Nerval's Lobster writes "In June, Steven Spielberg predicted that Hollywood was on the verge of an 'implosion' in which 'three or four or maybe even a half-dozen megabudget movies are going to go crashing to the ground.' The resulting destruction, he added, could change the film industry in radical and possibly unwelcome ways. And sooner than he may have thought, the implosion has arrived: in the past couple weeks, six wannabe blockbusters have cratered at the North American box office: 'R.I.P.D.,' 'After Earth,' 'White House Down,' 'Pacific Rim,' and 'The Lone Ranger.' These films featured big stars, bigger explosions, and top-notch special effects—exactly the sort of summer spectacle that ordinarily assures a solid run at the box office. Yet all of them failed to draw in the massive audiences needed to earn back their gargantuan budgets. Hollywood's more reliant than ever on analytics to predict how movies will do, and even Google has taken some baby-steps into that arena with a white paper describing how search-query patterns and paid clicks can estimate how well a movie will do on its opening weekend, but none of that data seems to be helping Hollywood avoid shooting itself in the foot with a 'Pacific Rim'-sized plasma cannon. In other words, analytics can help studios refine their rollout strategy for new films—but the bulk of box-office success ultimately comes down to the most elusive and unquantifiable of things: knowing what the audience wants before it does, and a whole lot of luck."

Comment: Re:All Jokes Aside... Still No. (Score 1) 250

by White Flame (#44335927) Attached to: MIT Uses Machine Learning Algorithm To Make TCP Twice As Fast

It's a chaotic system. The optimal responses to that can be another chaotic system, which happens to hit the right symbiosis enough of the time to offer clear benefits. You do not need to understand how the chaos works, and even if you do, it could appear completely nonsensical.

Comment: Re:never happen in the states (Score 1) 269

It's because there are multiple companies, but just 1 government. If a company does something bad, they screw up and people can go elsewhere (if there aren't monopolistic lock-ins that they try to legislate into existence). If the government does something bad, there's no other options. Consider that something will _always_ go bad somewhere, and it is better to have a more distributed set of options.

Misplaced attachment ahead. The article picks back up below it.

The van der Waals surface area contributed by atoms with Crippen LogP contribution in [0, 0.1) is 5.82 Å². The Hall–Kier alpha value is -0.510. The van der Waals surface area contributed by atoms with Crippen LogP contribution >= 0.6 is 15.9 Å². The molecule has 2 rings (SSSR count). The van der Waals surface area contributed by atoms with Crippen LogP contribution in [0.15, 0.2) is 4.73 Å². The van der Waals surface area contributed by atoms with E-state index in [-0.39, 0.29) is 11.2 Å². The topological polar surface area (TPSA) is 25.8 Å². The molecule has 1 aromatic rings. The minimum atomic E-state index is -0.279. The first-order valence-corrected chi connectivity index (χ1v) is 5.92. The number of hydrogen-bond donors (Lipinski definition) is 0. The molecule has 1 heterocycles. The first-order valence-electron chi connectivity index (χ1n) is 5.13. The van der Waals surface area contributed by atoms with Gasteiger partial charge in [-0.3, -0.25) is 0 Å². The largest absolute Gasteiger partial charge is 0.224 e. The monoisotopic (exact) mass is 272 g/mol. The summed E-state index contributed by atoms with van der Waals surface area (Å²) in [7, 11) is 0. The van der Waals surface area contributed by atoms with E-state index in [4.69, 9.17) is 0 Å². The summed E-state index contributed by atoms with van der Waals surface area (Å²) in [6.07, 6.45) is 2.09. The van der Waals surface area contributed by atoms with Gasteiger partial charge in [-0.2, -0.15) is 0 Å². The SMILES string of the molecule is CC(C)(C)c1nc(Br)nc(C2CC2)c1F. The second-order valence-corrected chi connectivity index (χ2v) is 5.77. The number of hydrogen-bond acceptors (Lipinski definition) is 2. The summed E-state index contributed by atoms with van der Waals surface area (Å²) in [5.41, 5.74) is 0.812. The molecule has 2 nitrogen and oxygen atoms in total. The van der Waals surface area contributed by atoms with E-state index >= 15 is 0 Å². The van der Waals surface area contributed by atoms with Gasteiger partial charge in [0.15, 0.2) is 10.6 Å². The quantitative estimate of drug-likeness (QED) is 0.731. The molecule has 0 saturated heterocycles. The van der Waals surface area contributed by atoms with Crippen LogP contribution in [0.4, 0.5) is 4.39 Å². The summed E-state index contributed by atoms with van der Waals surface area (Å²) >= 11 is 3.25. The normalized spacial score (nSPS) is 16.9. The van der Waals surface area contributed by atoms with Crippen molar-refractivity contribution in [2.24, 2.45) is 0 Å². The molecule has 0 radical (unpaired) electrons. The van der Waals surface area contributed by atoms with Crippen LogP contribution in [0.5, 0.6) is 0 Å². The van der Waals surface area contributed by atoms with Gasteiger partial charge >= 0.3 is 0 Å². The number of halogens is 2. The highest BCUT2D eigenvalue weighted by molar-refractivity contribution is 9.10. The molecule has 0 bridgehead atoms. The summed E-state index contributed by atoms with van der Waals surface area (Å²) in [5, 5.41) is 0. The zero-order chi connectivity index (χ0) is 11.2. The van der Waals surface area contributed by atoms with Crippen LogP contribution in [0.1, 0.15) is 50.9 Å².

The government is also _bound_ to do things inefficiently, because they are run under rule of law and voted policy; you can't have people using their own judgment and have the liability of just "making things happen" when they represent the people, their tax dollars, and varying interests. This policy-driven model is _good_ for certain things that must be handled with legislative care, but is always going to be more expensive than what private business _could_ offer, pretty much by definition, and again a central point of failure.

Comment: Exactly what IBM did, but IBM did it easy. (Score 1) 94

by White Flame (#44334781) Attached to: ASUS PQ321Q Monitor Brings Multi-Stream Tiled Displays Forward

IBM's T221 monitor, the now ancient 3840x2400 22" 200dpi display, did the exact same thing.

It had 4 DVI inputs (newer models can support 2 dual-link DVIs), splitting up the screen into 1-4 stripes, depending on your bandwidth and setup. It's also directly plug & play, with no setup issues whatsoever on Linux, for what it's worth, and max frame rate is simply bound to how large each link is offering.

I've got a single card driving 2 T221s at a whopping 12Hz (single-link DVI each), and some low-res 30" 2560x1600 monitor with the displayport connector. 22 megapixels from 1 card is pretty nice, and I could be driving the T221s at 24Hz if I had the dual-link DVI connectors.

They were very flexible in their setup, not sure what Asus did here to make it a pain to set up.

"I may be synthetic, but I'm not stupid" -- the artificial person, from _Aliens_

Working...